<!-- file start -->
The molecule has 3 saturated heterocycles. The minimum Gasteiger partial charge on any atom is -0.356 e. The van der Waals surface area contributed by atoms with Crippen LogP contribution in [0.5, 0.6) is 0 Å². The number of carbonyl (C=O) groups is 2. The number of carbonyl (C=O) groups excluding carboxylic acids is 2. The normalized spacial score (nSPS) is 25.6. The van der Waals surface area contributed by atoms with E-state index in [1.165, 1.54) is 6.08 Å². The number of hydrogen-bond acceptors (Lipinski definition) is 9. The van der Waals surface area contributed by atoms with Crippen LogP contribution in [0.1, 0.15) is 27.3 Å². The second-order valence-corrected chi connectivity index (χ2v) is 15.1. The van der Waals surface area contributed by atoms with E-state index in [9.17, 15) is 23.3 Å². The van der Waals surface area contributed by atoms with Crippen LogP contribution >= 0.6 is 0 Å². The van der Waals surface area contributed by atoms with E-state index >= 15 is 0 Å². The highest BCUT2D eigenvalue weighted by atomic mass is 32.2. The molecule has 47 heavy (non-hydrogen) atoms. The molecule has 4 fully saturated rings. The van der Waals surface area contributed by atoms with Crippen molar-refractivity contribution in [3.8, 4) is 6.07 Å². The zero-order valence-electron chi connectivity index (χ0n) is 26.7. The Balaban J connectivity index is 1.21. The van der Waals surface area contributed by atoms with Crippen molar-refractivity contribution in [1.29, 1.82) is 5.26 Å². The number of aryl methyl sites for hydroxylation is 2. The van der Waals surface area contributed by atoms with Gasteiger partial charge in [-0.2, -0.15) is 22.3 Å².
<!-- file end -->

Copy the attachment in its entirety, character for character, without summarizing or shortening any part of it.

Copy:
The molecule has 3 saturated heterocycles. The minimum Gasteiger partial charge on any atom is -0.356 e. The van der Waals surface area contributed by atoms with Crippen LogP contribution in [0.5, 0.6) is 0 Å². The number of carbonyl (C=O) groups is 2. The number of carbonyl (C=O) groups excluding carboxylic acids is 2. The normalized spacial score (nSPS) is 25.6. The van der Waals surface area contributed by atoms with E-state index in [1.165, 1.54) is 6.08 Å². The number of hydrogen-bond acceptors (Lipinski definition) is 9. The van der Waals surface area contributed by atoms with Crippen LogP contribution in [0.1, 0.15) is 27.3 Å². The second-order valence-corrected chi connectivity index (χ2v) is 15.1. The van der Waals surface area contributed by atoms with E-state index in [9.17, 15) is 23.3 Å². The van der Waals surface area contributed by atoms with Crippen LogP contribution >= 0.6 is 0 Å². The van der Waals surface area contributed by atoms with E-state index >= 15 is 0 Å². The highest BCUT2D eigenvalue weighted by atomic mass is 32.2. The molecule has 47 heavy (non-hydrogen) atoms. The molecule has 4 fully saturated rings. The van der Waals surface area contributed by atoms with Crippen molar-refractivity contribution in [3.8, 4) is 6.07 Å². The zero-order valence-electron chi connectivity index (χ0n) is 26.7. The Balaban J connectivity index is 1.21. The van der Waals surface area contributed by atoms with Crippen molar-refractivity contribution in [1.29, 1.82) is 5.26 Å². The number of aryl methyl sites for hydroxylation is 2. The van der Waals surface area contributed by atoms with Gasteiger partial charge in [-0.2, -0.15) is 22.3 Å².